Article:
Featured Photographer: Matt Storm

Cary Benbow
Jun 2, 2018 · 4 min read

Photographs that prompt us to explore who we are, and how do we know

From the series, What Started It

Matt Storm is a photo-based artist, making photographs, performances, installations and sculptures in Washington, DC. Storm’s work engages with the theme of identity, and the question “who are we, and how do we know?” He approaches this question through self-portraiture, and visual topics including transgender and queer issues, family, and community. A few of his projects posted on his website are strong examples of his approach to image making and the level of engagement chosen between artist and viewer. The work is intelligent without coming across as too high-brow or confusing.

Storm’s images range from dead-pan self portraits to tongue-in-cheek humor in his approach to exploring issues of self. I hesitate to pigeon hole his work as specifically about gender, or transgender issues because Storm’s work shares a commonality about issues of self that everyone faces; the universal question of how one sees themselves in relation to others or themselves. His series Act of Looking is a project comprised of self-portraits, which is very direct in the exploration of his sense of self. Another of his series, Passing of a Patriarch, is a project with multiple layers of meaning and reflection. The exploration is less blatant, but in the series Storm honors his paternal Grandfather by making images in the role as his grandfather; wearing his clothes, and reenacting scenes from his daily life. These images are self-portraits as well, but Storm is in character as another person. The resulting snapshot, or photo album theme, series explores issues of self, family, identity, role models, and masculinity.

From the series, Passing of a Patriarch
From the series, Passing of a Patriarch
From the series, Passing of a Patriarch
From the project, Chest
From the project, Chest

In a conversation with Storm at Filter Photo festival 2017, I found him very open, engaged and passionate about his work. His work is thoughtful and honest, even if it means that not all the answers are there for the viewer. The broad exploration of ideas often leaves viewers with loose ends, or more questions. Most of the meaningful projects I’ve encountered do this.

Much of what Storm addresses in his artist statement resonates throughout his photographic projects. Storm writes, “My practice is anchored in the question, ‘Who are we, and how do we know that?’ I explore identity through what I know best: myself, my family, and my communities. While thematically, my art explores identity; topically, my art depicts transgender and queer issues, family and community, and the physical self. These issues are portrayed in my photographs, installations, and sculptures.”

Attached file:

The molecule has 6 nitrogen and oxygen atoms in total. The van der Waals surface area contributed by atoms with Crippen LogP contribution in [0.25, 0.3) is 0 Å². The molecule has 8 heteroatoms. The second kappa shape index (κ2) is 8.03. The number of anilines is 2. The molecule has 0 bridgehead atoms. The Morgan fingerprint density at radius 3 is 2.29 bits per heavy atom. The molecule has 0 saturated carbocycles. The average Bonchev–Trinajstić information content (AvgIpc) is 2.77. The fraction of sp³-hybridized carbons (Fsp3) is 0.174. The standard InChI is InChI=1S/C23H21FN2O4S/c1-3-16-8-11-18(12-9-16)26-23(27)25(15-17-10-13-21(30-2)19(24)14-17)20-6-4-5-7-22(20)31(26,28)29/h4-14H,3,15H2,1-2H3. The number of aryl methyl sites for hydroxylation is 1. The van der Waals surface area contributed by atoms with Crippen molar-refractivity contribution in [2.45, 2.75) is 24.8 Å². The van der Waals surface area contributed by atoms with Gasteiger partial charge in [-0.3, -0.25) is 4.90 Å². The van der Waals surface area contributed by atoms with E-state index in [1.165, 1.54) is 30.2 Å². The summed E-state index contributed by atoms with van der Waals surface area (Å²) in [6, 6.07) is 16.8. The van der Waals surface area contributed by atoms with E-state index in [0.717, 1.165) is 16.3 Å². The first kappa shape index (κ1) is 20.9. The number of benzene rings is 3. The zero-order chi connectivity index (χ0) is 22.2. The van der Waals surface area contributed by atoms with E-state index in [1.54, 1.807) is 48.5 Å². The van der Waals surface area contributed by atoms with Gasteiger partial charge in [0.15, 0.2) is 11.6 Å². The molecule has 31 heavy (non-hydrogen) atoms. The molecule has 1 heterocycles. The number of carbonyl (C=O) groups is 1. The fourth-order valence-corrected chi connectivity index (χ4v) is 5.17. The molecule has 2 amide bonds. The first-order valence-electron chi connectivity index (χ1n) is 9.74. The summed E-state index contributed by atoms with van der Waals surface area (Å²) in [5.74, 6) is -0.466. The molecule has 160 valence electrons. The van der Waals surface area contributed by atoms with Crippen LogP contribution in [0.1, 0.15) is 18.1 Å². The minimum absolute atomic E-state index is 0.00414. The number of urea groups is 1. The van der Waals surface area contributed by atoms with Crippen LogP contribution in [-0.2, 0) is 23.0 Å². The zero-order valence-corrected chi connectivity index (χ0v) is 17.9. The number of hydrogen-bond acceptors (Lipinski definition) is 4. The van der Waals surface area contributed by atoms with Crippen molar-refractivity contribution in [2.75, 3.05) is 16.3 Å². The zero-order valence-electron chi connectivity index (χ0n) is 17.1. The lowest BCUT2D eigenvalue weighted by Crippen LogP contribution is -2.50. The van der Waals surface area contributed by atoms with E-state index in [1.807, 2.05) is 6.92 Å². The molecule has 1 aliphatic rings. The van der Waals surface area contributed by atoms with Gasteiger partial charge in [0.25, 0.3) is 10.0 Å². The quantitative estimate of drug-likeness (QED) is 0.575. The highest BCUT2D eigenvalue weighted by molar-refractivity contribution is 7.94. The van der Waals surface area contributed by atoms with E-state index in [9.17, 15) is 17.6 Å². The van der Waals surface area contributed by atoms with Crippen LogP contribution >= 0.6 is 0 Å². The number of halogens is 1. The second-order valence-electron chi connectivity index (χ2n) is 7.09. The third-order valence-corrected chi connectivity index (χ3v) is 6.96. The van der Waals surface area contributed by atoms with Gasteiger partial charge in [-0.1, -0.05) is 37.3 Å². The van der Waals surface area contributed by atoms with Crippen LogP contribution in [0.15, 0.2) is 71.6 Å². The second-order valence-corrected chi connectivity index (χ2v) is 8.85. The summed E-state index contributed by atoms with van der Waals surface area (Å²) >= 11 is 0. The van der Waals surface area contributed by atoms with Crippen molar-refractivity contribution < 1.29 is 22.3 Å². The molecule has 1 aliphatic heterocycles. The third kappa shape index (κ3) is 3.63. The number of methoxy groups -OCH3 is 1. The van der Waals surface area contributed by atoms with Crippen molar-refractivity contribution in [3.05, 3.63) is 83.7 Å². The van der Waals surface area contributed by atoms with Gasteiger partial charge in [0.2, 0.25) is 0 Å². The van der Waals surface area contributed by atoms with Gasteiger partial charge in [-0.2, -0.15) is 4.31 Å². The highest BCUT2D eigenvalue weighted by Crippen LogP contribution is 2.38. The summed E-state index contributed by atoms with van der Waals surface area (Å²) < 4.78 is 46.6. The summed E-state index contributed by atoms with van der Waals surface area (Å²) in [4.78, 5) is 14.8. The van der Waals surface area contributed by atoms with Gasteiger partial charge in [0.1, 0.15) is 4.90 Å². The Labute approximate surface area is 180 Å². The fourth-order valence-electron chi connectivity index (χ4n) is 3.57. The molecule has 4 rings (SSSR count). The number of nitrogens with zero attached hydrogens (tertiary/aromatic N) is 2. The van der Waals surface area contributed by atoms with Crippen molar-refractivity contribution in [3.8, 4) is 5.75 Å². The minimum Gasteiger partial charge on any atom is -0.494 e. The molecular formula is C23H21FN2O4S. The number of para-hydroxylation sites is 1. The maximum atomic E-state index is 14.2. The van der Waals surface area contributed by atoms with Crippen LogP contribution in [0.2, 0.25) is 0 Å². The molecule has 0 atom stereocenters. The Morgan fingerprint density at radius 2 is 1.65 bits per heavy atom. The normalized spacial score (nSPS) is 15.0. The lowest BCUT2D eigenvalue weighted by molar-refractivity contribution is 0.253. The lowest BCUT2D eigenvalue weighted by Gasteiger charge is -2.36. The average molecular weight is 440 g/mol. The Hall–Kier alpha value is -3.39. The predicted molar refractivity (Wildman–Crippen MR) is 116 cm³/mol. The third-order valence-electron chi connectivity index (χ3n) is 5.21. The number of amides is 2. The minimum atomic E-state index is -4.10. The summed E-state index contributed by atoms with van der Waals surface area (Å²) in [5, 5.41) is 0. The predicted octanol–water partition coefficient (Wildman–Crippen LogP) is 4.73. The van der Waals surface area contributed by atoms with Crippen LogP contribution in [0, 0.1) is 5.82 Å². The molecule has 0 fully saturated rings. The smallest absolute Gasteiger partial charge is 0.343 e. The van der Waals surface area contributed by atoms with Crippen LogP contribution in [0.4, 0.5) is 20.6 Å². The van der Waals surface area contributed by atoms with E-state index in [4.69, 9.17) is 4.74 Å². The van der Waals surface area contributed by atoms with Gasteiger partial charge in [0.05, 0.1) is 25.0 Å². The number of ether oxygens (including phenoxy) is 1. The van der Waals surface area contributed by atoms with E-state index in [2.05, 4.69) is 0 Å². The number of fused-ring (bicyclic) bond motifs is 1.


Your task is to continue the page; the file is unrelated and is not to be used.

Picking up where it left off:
From the series, Act of Looking
From the series, Act of Looking

Storm focuses on the aspect of accuracy and realness in his work as well. His artist statement also addresses the different aspects that media bring to the table. “A photograph references a specific time and place”, Storm writes. “Emphasizing realness through photo-making is an important part of my practice, especially when it addresses identity, transgender issues, and queer issues. In our digital world of infinite subjective truths, highlighting these perspectives is important.”

His sculpture series, Chest, echoes the ideas as well, while adding a different physical presence when encountering the work. Storm differentiates his 2D work from his 3D work by saying, “When I make sculptures, it is to set up a particular relationship between an object and its surrounding. The art exists in the specific space it is in — a gallery, a wall, a room, or just in the present. My sculptures give the objects control of how they interact with a person’s gaze, situating themselves unavoidably in the field of view, rather than waiting to be glanced or stared at.”

Storm concludes his statement by saying, “Some viewers may see my work and feel it is in a different world from them, and that they are far away from it. I hope they find my work a productive space to explore the issues it depicts, perhaps even as they feel insulated from them. If my work is successful, I hope people will begin to encounter these issues in their own lives, and within themselves.”


To view more work by Matt Storm, and see his upcoming events and exhibitions, please visit his website at www.mattstormphoto.com

Cary Benbow

Written by

Husband, father, photographer, writer at F-Stop Magazine, Publisher of Wobneb Magazine. www.carybenbow.com

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